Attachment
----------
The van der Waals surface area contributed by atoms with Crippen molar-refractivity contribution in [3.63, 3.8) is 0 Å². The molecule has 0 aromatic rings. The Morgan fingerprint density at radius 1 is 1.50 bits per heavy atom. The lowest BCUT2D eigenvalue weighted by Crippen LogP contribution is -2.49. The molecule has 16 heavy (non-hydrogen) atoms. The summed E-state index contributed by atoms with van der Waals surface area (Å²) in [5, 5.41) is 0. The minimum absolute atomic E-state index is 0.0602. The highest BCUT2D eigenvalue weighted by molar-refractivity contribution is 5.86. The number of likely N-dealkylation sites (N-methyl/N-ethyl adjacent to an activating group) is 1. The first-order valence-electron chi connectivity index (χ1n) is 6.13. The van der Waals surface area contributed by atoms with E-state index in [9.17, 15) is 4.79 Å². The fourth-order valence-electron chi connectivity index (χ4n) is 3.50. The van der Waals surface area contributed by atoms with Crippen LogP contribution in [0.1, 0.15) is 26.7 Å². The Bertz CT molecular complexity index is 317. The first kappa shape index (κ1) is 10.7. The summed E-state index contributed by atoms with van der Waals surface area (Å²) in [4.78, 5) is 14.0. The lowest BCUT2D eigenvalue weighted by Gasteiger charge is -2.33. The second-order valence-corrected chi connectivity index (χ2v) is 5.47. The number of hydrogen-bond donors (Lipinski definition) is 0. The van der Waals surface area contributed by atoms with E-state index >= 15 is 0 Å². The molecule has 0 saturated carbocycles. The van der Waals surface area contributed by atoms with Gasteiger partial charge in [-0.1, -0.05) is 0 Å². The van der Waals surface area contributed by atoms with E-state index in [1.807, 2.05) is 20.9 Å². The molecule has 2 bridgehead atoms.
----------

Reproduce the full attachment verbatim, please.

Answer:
The van der Waals surface area contributed by atoms with Crippen molar-refractivity contribution in [3.63, 3.8) is 0 Å². The molecule has 0 aromatic rings. The Morgan fingerprint density at radius 1 is 1.50 bits per heavy atom. The lowest BCUT2D eigenvalue weighted by Crippen LogP contribution is -2.49. The molecule has 16 heavy (non-hydrogen) atoms. The summed E-state index contributed by atoms with van der Waals surface area (Å²) in [5, 5.41) is 0. The minimum absolute atomic E-state index is 0.0602. The highest BCUT2D eigenvalue weighted by molar-refractivity contribution is 5.86. The number of likely N-dealkylation sites (N-methyl/N-ethyl adjacent to an activating group) is 1. The first-order valence-electron chi connectivity index (χ1n) is 6.13. The van der Waals surface area contributed by atoms with E-state index in [9.17, 15) is 4.79 Å². The fourth-order valence-electron chi connectivity index (χ4n) is 3.50. The van der Waals surface area contributed by atoms with Crippen LogP contribution in [0.1, 0.15) is 26.7 Å². The Bertz CT molecular complexity index is 317. The first kappa shape index (κ1) is 10.7. The summed E-state index contributed by atoms with van der Waals surface area (Å²) in [4.78, 5) is 14.0. The lowest BCUT2D eigenvalue weighted by Gasteiger charge is -2.33. The second-order valence-corrected chi connectivity index (χ2v) is 5.47. The number of hydrogen-bond donors (Lipinski definition) is 0. The van der Waals surface area contributed by atoms with E-state index >= 15 is 0 Å². The molecule has 0 saturated carbocycles. The van der Waals surface area contributed by atoms with Gasteiger partial charge in [-0.1, -0.05) is 0 Å². The van der Waals surface area contributed by atoms with E-state index in [1.807, 2.05) is 20.9 Å². The molecule has 2 bridgehead atoms.